I love book clubs because it gives you the chance to read things which might not, ordinarily, be something you’d pick up – sometimes you’ll like it, sometimes you’ll love it and sometime you won’t be so sure. But one thing you can be sure of is that you’ve discovered a new book and even if it wasn’t the type of book you already go for there’s a good chance you’ll be able to enjoy it!
‘Above All Things’* by Tanis Rideout is a perfect example of a book that I wouldn’t have read otherwise – It’s not the type of story I would normally be drawn to but I got stuck right in as I tend to like most books, regardless of the genre (even if I do still have favourites!)
The story works rather well, splitting between focusing on the two different sides to the story; you see the contrast between the slow, simplicity of Ruth’s day (which is sometimes interrupted with turbulence) whilst she waits for news of George’s return and then the slow, complexity of George’s adventure up the mountain. As someone who has never much looked in to the past of Everest I decided not to look in to it before reading because, although I had a feeling it was based upon factual events, it meant that I could stay ignorant of the ending (even if I do tend to work out the ending to things anyway).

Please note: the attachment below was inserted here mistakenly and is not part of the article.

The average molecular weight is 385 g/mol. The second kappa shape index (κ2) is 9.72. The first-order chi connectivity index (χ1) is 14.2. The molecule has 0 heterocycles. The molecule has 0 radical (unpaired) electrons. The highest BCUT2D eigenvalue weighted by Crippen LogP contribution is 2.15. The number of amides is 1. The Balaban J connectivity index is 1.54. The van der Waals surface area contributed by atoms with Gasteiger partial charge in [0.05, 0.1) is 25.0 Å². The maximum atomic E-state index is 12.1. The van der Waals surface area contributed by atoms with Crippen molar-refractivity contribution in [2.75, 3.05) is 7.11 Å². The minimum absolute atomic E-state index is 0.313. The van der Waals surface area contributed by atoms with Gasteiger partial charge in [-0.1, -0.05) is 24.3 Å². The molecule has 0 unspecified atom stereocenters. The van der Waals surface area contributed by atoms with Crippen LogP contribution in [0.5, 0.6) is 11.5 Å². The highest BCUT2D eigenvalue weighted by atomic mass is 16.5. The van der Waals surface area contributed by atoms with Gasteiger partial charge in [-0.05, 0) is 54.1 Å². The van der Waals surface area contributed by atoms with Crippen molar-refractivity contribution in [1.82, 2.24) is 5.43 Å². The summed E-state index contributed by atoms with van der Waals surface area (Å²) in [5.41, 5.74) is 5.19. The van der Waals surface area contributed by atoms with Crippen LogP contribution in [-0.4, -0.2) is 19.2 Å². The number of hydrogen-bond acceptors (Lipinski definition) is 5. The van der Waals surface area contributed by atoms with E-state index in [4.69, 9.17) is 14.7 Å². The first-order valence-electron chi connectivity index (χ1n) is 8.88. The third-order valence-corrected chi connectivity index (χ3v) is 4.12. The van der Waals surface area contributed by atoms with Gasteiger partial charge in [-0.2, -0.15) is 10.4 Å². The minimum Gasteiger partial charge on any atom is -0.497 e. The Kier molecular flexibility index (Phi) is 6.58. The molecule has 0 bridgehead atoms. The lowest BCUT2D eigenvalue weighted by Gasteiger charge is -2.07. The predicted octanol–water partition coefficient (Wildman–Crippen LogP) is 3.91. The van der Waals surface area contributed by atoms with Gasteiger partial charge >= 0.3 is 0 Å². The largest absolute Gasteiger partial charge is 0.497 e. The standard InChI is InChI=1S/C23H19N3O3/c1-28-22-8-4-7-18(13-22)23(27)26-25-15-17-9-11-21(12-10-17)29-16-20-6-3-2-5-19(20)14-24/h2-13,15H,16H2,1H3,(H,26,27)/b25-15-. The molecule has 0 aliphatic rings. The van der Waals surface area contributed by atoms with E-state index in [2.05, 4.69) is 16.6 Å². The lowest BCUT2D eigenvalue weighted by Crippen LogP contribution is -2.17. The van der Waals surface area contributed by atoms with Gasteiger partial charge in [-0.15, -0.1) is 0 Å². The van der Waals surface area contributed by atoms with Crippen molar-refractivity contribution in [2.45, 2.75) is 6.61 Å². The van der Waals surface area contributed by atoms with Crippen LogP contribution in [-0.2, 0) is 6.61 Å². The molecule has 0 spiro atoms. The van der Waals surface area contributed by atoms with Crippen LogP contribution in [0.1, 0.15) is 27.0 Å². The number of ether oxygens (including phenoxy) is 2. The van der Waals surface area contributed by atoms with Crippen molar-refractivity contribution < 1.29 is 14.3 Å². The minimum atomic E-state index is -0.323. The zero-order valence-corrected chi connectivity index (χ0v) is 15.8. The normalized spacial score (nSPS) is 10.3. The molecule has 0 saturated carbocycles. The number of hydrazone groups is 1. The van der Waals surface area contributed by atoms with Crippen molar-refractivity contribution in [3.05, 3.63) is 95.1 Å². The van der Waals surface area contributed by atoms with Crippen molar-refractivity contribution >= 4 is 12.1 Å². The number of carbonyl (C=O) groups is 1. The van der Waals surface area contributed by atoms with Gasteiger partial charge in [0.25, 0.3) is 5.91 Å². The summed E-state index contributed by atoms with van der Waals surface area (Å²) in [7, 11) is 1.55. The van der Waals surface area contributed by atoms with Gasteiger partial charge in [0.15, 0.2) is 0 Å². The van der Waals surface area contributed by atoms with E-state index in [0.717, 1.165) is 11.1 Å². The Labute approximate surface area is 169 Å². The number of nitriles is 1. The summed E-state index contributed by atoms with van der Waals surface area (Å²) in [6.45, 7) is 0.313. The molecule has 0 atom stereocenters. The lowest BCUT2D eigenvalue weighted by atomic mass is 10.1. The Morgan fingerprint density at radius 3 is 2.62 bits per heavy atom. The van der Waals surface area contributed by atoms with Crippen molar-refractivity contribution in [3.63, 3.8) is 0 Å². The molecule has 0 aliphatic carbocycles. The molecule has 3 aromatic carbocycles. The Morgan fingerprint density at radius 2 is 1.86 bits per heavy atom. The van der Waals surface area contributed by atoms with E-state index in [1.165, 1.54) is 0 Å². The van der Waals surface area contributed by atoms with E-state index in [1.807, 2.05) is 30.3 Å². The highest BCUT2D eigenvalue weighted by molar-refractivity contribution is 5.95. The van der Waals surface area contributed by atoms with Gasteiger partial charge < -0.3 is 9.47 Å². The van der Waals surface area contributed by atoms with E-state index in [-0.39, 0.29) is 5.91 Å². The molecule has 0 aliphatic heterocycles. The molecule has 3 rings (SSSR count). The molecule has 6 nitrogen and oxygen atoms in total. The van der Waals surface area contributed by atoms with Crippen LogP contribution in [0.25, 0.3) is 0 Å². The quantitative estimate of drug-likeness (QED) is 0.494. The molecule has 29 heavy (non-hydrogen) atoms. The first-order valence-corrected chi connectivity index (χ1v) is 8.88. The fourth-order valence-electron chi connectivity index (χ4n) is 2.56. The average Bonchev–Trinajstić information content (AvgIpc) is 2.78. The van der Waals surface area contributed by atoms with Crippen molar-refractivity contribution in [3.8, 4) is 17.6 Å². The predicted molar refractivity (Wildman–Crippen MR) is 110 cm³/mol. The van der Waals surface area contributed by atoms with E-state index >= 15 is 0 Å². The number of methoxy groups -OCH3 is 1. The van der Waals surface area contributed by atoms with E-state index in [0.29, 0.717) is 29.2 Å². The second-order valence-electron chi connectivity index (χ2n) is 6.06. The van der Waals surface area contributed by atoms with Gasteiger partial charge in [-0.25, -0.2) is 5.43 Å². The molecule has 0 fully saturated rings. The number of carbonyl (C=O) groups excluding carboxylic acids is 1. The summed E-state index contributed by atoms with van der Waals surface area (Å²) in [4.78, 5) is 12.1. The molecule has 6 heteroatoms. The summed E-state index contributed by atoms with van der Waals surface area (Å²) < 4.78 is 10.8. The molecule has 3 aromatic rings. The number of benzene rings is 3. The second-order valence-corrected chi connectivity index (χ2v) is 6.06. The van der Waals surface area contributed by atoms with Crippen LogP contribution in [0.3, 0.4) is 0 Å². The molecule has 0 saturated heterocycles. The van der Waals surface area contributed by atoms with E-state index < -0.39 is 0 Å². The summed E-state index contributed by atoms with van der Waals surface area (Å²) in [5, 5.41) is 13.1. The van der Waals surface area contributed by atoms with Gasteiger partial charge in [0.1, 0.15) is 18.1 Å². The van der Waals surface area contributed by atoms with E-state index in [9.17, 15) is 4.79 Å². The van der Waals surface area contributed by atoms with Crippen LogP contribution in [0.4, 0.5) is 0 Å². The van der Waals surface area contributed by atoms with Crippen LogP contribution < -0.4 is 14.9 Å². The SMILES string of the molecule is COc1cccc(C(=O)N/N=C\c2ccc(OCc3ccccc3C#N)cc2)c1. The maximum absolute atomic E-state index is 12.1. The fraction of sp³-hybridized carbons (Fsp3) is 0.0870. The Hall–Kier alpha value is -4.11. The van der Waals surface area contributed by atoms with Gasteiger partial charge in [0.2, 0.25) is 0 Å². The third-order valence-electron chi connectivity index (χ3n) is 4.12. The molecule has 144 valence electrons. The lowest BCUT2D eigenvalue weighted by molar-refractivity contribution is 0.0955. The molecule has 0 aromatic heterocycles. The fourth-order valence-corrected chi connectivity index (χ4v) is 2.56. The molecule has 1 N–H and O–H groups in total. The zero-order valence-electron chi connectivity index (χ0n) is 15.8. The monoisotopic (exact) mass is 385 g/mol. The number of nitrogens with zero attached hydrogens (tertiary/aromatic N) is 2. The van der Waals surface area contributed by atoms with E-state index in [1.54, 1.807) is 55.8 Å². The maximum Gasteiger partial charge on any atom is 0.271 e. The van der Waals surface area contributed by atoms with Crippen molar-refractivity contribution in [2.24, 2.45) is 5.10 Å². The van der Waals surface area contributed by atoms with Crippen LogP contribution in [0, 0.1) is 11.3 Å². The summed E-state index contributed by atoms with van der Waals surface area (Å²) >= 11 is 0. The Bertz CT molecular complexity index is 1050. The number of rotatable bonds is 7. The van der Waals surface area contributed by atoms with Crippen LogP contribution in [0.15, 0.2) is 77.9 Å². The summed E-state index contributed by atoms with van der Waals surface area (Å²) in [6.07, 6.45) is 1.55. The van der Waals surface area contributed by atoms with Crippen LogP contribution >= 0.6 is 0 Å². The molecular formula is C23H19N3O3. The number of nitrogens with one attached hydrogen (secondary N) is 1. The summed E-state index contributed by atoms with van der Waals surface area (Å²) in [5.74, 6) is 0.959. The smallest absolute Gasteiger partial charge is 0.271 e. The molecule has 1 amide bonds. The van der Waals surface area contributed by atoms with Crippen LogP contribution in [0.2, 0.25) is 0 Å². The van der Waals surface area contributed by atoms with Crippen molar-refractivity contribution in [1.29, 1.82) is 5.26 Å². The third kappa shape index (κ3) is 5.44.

I don’t read historical books a lot, or romance so I wasn’t sure how I’d find these aspects of the book but they weren’t issues for me and I enjoyed this story quite well. Flashbacks to when Ruth and George met or snippets of their life together help to give more of a back story and let the reader really know who these characters are together, as well as apart.
Having read a little more since finishing the book I know that this story was based upon fact (as I had expected) but that the author decided to base a fiction, around what fact she could unearth about George Mallory and his wise and the combination of the genres two worked really well for this story. A really enjoyable book that’s easy to get in to once you get going and where you’ll really want to know ‘Does he come home this time?’.